Skip to content

Speculative Demand Ratio

July 12, 2010

I have spent a fair bit of time recently thinking about “market moods” and how to best quantify the shifts in the perception of risk by large market players. One productive idea that I have yet to completely test is the “Speculative Demand Ratio” (SDR).  Effectively the SDR measures the ratio of money flow into the most volatile stocks versus the least volatile stocks within a given index. For example, the SDR might be calculated as the dollar volume in the top 250 most volatile stocks in the S&P500 divided by the 250 least volatile stocks.  Presumably, when the ratio is greater than 1, the demand for risk is greater than average and the market should do well. When the ratio is less than 1, the large investors are getting increasingly cautious and the market is likely to do poorly. In both cases at extremes, the SDR should be a contrarian signal–where ratio well above 1 or well below 1 indicate market tops and bottoms.  In either case, the SDR gives a more intuitive gauge of what is going on within the market. While it may be easy with dark pools and other new mechanisms to hide volume and money flow to some extent, it is almost impossible to do so on a large basket of stocks simultaneously. That is why the SDR may be a very useful tool to determine what is truly going on behind the tape.

3 Comments leave one →
  1. bgpl permalink
    July 12, 2010 12:56 pm

    wouldn’t this need to be normalized somehow ? i.,e if the least volatile stocks are also the highest market cap stocks, they would dominate the dollar volume, and the proposed ratio would skew towards less than 1 for the most part.

  2. david varadi permalink*
    July 12, 2010 1:00 pm

    hi bgpl,indeed we have adjusted for that—but good point nonetheless. the way to do this is to use the change in average daily dollar volume.


  3. bgpl permalink
    July 12, 2010 2:07 pm

    hi David,
    thanks !
    Would that be a normalized change in average daily dollar volume ?
    a> (change in average daily dollar volume) divided by (average daily dollar volume) ?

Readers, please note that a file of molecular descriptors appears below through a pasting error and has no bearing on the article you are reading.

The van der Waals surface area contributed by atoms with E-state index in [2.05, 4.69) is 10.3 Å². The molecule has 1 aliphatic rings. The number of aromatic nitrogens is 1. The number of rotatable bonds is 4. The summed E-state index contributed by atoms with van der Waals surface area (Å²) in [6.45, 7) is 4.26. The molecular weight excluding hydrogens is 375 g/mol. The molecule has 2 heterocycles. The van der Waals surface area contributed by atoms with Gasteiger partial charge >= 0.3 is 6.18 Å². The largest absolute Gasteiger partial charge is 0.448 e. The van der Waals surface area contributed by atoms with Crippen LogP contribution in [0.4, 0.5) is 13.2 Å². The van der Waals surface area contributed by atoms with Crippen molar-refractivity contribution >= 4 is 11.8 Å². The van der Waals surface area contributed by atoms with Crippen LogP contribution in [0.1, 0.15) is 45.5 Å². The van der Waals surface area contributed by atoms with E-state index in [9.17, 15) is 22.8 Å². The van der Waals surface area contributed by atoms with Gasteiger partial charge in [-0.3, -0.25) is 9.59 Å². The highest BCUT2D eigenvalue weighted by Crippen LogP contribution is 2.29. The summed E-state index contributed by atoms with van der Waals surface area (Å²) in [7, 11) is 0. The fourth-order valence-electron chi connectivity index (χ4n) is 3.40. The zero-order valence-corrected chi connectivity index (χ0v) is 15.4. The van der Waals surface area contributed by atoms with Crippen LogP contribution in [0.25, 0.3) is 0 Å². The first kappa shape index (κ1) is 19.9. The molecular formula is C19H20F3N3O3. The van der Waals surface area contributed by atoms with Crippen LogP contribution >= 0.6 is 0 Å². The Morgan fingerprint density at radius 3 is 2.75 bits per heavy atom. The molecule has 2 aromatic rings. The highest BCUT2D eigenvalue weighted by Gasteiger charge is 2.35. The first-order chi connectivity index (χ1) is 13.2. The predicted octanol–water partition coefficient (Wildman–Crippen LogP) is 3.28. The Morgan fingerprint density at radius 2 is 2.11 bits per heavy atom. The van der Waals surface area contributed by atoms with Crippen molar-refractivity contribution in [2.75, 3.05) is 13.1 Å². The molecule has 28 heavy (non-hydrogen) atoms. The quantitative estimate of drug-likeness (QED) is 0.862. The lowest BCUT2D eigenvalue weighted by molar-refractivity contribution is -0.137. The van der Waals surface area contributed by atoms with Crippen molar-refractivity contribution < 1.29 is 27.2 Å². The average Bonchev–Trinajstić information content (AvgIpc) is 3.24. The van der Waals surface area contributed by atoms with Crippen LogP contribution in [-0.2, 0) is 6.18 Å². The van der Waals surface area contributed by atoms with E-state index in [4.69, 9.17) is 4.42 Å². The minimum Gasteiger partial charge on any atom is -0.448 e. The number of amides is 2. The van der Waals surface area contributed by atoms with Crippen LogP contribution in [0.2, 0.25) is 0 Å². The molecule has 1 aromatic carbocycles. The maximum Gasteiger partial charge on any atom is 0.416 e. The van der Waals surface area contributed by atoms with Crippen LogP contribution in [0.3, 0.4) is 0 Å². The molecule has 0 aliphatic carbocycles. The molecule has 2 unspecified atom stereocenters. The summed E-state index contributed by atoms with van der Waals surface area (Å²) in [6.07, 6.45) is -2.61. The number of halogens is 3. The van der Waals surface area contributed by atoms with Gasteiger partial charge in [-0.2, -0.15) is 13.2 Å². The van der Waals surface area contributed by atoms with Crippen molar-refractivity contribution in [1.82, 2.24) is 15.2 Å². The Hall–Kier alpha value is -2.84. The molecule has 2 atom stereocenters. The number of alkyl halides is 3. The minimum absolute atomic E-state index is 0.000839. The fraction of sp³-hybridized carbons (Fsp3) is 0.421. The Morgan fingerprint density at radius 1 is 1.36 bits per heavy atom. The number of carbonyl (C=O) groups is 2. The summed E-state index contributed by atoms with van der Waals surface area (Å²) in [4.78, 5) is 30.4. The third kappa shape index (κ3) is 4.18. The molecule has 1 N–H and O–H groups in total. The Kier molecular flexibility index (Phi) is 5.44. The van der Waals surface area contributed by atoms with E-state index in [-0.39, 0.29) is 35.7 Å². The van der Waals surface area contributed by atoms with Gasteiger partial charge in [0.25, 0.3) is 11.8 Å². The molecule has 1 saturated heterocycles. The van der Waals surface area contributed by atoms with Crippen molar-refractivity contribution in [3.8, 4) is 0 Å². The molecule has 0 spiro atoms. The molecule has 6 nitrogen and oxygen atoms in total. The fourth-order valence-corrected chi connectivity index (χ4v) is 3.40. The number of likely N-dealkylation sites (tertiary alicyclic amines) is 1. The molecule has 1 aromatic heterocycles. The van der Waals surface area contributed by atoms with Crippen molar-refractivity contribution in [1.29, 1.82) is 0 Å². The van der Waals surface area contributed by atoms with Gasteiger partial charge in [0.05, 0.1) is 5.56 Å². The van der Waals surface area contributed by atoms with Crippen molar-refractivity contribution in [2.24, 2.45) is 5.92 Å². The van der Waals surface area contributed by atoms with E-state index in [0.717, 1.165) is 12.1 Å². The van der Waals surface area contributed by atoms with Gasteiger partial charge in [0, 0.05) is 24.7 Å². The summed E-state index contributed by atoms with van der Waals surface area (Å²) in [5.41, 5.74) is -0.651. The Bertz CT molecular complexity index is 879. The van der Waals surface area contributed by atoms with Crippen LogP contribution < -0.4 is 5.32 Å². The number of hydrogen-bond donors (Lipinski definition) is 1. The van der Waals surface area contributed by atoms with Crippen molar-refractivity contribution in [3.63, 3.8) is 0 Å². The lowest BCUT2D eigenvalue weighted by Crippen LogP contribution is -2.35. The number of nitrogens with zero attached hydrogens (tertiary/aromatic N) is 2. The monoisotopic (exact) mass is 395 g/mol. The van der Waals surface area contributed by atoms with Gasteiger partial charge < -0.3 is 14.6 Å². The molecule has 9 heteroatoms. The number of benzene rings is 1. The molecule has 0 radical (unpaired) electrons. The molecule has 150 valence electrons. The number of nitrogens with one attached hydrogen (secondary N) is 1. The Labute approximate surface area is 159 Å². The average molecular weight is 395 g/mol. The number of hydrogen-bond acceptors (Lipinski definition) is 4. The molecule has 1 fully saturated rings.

b> the change in average daily dollar volume ?
    If the latter (b), then is it possible that this is also skewed in the sense that large cap stocks are likely to have larger first derivatives of volume in absolute numbers ? for example, a GE or XOM is likely to have a larger change in daily dollar volume than the 500th stock in the S&P anyway, and thus skews the result towards GE – (which may be fine: i just want to understand)
    If the former, i dont know how this is related to actual dollar volume flow as it is a normalized average ?

    or may be both to give a feel for both factors, much like the unweighted price index serves its purpose..

    sorry for the peskiness: the background of this is that inspired by one of your earlier posts on market dynamics where you mention taking the DV2 of the top 50 stocks in nasdaq100, i tried the above with volume, and some of these questions came to mind during that process.

    best wishes,

Leave a Reply

Fill in your details below or click an icon to log in: Logo

You are commenting using your account. Log Out /  Change )

Google photo

You are commenting using your Google account. Log Out /  Change )

Twitter picture

You are commenting using your Twitter account. Log Out /  Change )

Facebook photo

You are commenting using your Facebook account. Log Out /  Change )

Connecting to %s

%d bloggers like this: